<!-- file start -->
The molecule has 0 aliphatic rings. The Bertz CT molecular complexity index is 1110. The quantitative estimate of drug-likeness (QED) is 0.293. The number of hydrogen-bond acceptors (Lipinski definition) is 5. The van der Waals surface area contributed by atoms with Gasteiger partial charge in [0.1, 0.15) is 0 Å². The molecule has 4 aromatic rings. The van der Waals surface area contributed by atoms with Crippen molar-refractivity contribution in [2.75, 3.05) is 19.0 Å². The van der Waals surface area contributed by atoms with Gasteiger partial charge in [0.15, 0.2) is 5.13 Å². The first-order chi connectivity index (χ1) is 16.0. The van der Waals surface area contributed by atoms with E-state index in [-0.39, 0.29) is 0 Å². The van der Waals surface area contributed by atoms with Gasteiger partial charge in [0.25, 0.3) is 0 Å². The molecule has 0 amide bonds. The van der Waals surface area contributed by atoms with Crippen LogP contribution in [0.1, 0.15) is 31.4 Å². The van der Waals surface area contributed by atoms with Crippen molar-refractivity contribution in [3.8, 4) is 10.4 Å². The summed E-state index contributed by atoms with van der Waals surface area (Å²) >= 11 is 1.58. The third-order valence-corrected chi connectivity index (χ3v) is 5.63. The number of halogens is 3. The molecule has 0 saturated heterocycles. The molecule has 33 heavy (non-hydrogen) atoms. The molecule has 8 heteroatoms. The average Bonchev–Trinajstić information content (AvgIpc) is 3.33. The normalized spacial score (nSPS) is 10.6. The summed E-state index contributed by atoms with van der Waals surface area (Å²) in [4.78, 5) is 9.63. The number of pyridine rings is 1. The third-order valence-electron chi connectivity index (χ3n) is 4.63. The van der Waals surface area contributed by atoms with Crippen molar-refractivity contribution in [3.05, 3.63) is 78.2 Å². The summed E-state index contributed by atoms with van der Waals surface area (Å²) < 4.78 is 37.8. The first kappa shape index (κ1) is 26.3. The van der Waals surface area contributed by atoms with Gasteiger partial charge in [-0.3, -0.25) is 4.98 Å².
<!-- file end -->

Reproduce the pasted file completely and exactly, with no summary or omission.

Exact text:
The molecule has 0 aliphatic rings. The Bertz CT molecular complexity index is 1110. The quantitative estimate of drug-likeness (QED) is 0.293. The number of hydrogen-bond acceptors (Lipinski definition) is 5. The van der Waals surface area contributed by atoms with Gasteiger partial charge in [0.1, 0.15) is 0 Å². The molecule has 4 aromatic rings. The van der Waals surface area contributed by atoms with Crippen molar-refractivity contribution in [2.75, 3.05) is 19.0 Å². The van der Waals surface area contributed by atoms with Gasteiger partial charge in [0.15, 0.2) is 5.13 Å². The first-order chi connectivity index (χ1) is 16.0. The van der Waals surface area contributed by atoms with E-state index in [-0.39, 0.29) is 0 Å². The van der Waals surface area contributed by atoms with Gasteiger partial charge in [0.25, 0.3) is 0 Å². The molecule has 0 amide bonds. The van der Waals surface area contributed by atoms with Crippen LogP contribution in [0.1, 0.15) is 31.4 Å². The van der Waals surface area contributed by atoms with Crippen molar-refractivity contribution in [3.8, 4) is 10.4 Å². The summed E-state index contributed by atoms with van der Waals surface area (Å²) >= 11 is 1.58. The third-order valence-corrected chi connectivity index (χ3v) is 5.63. The number of halogens is 3. The molecule has 0 saturated heterocycles. The molecule has 33 heavy (non-hydrogen) atoms. The molecule has 8 heteroatoms. The average Bonchev–Trinajstić information content (AvgIpc) is 3.33. The normalized spacial score (nSPS) is 10.6. The summed E-state index contributed by atoms with van der Waals surface area (Å²) in [4.78, 5) is 9.63. The number of pyridine rings is 1. The third-order valence-electron chi connectivity index (χ3n) is 4.63. The van der Waals surface area contributed by atoms with Crippen molar-refractivity contribution in [3.05, 3.63) is 78.2 Å². The summed E-state index contributed by atoms with van der Waals surface area (Å²) < 4.78 is 37.8. The first kappa shape index (κ1) is 26.3. The van der Waals surface area contributed by atoms with Gasteiger partial charge in [-0.3, -0.25) is 4.98 Å².